Which brings us to the magic of ADDITIVES! My dad as it happens (retired now) was the head driver for a fuel company. He filled premium stations, he filled mid grade and low grade stations. Every station has big underground storage tanks for fuel, and none have any addition tanks for any magic additives. All additives were added at the refinery. So the truck pulls up, he orders x gallons of high octane, and x gallons of low (there is no mid grade). He then drives to the first station and delivers both, he then drives to the next and delivers both. It doesn't matter if the 1st is a premium station and the 2nd is a low grade or vice-versa. They go the same gas. They got the same additives. There's not 50 different compartments in a trailer. Every station on the route, gets the exact same gas, the exact same additives. And the additives are the bare minimum needed to meet fed guidelines. But they CAN call their premium something entirely different than just premium. They can call it super duper premium fuel with ground up magical fairy's TO KEEP YOUR ENGINE EXTRA CLEAN! But it doesn't matter.

That doesn't mean that there aren't bad stations with crappy gas, but that's usually because that station doesn't maintain its tanks and has nothing to do with what they're being filled with. All gas meets the same standards. There aren't any fly by night refineries out there. They're all tightly regulated.

So again, in a nutshell, run the minimum required and get the max out of your engine. Ignore confirmation bias, I personally have a ford explorer with close to 300k on the odometer and it gets filled up wherever I happen to need gas. So that trumps 100k of 'premium only at top tier stations'. If we use anecdotal evidence and confirmation bias, that means that a beater ford explorer is ultra reliable and a 300k+ engine. But this is my 2nd explorer and I'm borderline amazed everytime it fires up and I drive away. I'm even more amazed when I get home. (Explorers SUCK is what I'm getting at).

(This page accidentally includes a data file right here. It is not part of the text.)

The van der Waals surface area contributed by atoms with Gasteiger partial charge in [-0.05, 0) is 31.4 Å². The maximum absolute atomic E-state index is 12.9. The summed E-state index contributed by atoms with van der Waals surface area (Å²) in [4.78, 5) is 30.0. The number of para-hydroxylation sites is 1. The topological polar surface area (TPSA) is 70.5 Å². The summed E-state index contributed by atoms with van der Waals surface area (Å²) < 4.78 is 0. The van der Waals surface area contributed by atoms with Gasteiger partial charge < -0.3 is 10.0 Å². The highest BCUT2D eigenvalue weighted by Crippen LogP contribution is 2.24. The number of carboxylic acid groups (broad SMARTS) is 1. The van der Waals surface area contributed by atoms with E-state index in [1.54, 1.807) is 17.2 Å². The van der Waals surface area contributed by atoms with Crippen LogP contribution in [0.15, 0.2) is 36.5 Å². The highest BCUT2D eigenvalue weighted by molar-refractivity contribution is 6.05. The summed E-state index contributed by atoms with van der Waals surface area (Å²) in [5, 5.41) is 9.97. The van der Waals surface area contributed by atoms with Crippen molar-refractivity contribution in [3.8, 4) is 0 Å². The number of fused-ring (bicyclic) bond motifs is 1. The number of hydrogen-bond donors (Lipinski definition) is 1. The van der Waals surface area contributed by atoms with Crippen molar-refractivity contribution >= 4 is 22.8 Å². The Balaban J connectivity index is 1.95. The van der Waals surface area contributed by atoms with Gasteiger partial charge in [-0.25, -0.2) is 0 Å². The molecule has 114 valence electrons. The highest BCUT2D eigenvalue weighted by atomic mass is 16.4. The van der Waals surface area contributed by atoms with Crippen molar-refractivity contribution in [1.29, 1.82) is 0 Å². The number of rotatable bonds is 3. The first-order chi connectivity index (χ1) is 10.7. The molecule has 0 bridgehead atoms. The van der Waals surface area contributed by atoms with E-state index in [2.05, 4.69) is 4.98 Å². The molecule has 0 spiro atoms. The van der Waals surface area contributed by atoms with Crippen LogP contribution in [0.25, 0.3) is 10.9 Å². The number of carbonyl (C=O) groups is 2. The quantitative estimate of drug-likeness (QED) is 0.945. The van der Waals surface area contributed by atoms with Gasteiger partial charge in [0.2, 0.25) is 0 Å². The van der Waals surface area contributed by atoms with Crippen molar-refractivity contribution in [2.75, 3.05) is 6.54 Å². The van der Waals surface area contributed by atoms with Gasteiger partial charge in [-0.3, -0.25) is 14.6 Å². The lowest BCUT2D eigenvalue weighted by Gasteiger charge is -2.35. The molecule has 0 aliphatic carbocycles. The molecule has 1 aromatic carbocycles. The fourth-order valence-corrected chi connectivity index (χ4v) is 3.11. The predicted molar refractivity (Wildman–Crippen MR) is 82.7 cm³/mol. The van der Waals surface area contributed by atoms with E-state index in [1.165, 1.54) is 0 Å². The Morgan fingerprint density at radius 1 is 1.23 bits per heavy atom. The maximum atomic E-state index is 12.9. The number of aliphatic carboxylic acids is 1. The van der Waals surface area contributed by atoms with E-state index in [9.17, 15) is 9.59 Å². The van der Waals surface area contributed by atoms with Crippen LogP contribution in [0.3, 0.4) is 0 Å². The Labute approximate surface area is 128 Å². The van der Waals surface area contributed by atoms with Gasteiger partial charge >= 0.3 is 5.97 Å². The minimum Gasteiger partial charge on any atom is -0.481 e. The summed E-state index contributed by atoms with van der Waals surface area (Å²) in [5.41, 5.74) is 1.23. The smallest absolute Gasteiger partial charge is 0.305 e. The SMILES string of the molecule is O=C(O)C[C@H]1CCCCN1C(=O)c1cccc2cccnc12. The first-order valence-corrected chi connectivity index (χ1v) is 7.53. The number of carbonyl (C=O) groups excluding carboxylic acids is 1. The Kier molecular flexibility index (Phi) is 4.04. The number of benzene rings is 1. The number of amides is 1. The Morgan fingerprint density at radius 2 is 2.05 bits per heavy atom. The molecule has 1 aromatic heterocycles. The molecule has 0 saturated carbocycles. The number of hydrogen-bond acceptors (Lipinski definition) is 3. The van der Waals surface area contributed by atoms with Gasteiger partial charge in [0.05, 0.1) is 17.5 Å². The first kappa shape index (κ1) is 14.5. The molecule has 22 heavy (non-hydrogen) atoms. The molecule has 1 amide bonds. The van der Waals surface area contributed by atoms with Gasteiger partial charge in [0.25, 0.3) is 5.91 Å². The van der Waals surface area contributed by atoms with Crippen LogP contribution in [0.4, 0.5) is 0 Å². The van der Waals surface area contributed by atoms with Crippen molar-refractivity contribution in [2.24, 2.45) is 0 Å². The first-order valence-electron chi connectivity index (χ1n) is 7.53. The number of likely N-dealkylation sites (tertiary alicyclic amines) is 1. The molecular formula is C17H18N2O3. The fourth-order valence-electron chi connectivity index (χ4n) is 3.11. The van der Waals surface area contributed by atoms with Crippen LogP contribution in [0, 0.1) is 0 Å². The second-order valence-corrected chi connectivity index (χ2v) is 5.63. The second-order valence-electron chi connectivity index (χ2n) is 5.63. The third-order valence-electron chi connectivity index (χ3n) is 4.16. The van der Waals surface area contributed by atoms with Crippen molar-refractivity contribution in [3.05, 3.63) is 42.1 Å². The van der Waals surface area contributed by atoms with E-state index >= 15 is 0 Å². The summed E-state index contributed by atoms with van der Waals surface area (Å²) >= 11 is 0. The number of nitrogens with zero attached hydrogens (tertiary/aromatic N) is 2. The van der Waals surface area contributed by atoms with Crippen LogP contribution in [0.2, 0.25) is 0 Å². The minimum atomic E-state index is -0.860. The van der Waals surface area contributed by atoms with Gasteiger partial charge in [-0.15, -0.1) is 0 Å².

It may be 'only a few extra bucks' but if you want to just spend more money than needed I advise you to not spend it on gas and just send the balance to me. You'll spend the same, get the same results, and I'll save it up and put it to something more of use than throwing it away.
 

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I am still amazed that this comes up. In a nutshell, use the minimum octane required for your engine. That's it.

A longer answer. Engine X has a max potential energy output of Y. That is determined by amount of fuel, amount of air, and the timing of the spark. The 3 things needed for fire are Air/Fuel/Ignition source.

Air and fuel are measured by the computer of the car to be as close to ideal as possible. So the more air you add (Forced induction) the more fuel it will add, which increases the potential energy available. The missing adjustment, is spark. When that spark happens is also determined by the computer as it can change the timing within a certain range.